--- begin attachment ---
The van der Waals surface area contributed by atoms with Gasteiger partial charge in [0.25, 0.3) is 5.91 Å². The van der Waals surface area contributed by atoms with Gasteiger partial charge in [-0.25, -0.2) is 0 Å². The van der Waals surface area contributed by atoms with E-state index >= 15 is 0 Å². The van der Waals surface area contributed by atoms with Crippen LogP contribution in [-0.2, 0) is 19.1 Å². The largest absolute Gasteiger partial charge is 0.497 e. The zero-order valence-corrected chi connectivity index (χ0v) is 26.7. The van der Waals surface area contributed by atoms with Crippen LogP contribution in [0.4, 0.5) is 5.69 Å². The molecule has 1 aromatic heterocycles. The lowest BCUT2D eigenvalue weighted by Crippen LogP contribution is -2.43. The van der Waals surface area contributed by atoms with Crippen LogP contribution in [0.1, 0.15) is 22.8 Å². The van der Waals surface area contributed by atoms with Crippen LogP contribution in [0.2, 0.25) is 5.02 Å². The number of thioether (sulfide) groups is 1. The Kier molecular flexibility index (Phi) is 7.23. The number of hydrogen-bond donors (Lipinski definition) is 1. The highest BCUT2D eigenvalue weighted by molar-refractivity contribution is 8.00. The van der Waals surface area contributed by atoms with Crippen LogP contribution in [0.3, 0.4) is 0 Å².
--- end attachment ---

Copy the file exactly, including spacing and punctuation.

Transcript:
The van der Waals surface area contributed by atoms with Gasteiger partial charge in [0.25, 0.3) is 5.91 Å². The van der Waals surface area contributed by atoms with Gasteiger partial charge in [-0.25, -0.2) is 0 Å². The van der Waals surface area contributed by atoms with E-state index >= 15 is 0 Å². The van der Waals surface area contributed by atoms with Crippen LogP contribution in [-0.2, 0) is 19.1 Å². The largest absolute Gasteiger partial charge is 0.497 e. The zero-order valence-corrected chi connectivity index (χ0v) is 26.7. The van der Waals surface area contributed by atoms with Crippen LogP contribution in [0.4, 0.5) is 5.69 Å². The molecule has 1 aromatic heterocycles. The lowest BCUT2D eigenvalue weighted by Crippen LogP contribution is -2.43. The van der Waals surface area contributed by atoms with Crippen LogP contribution in [0.1, 0.15) is 22.8 Å². The van der Waals surface area contributed by atoms with Crippen LogP contribution in [0.2, 0.25) is 5.02 Å². The number of thioether (sulfide) groups is 1. The Kier molecular flexibility index (Phi) is 7.23. The number of hydrogen-bond donors (Lipinski definition) is 1. The highest BCUT2D eigenvalue weighted by molar-refractivity contribution is 8.00. The van der Waals surface area contributed by atoms with Crippen LogP contribution in [0.3, 0.4) is 0 Å².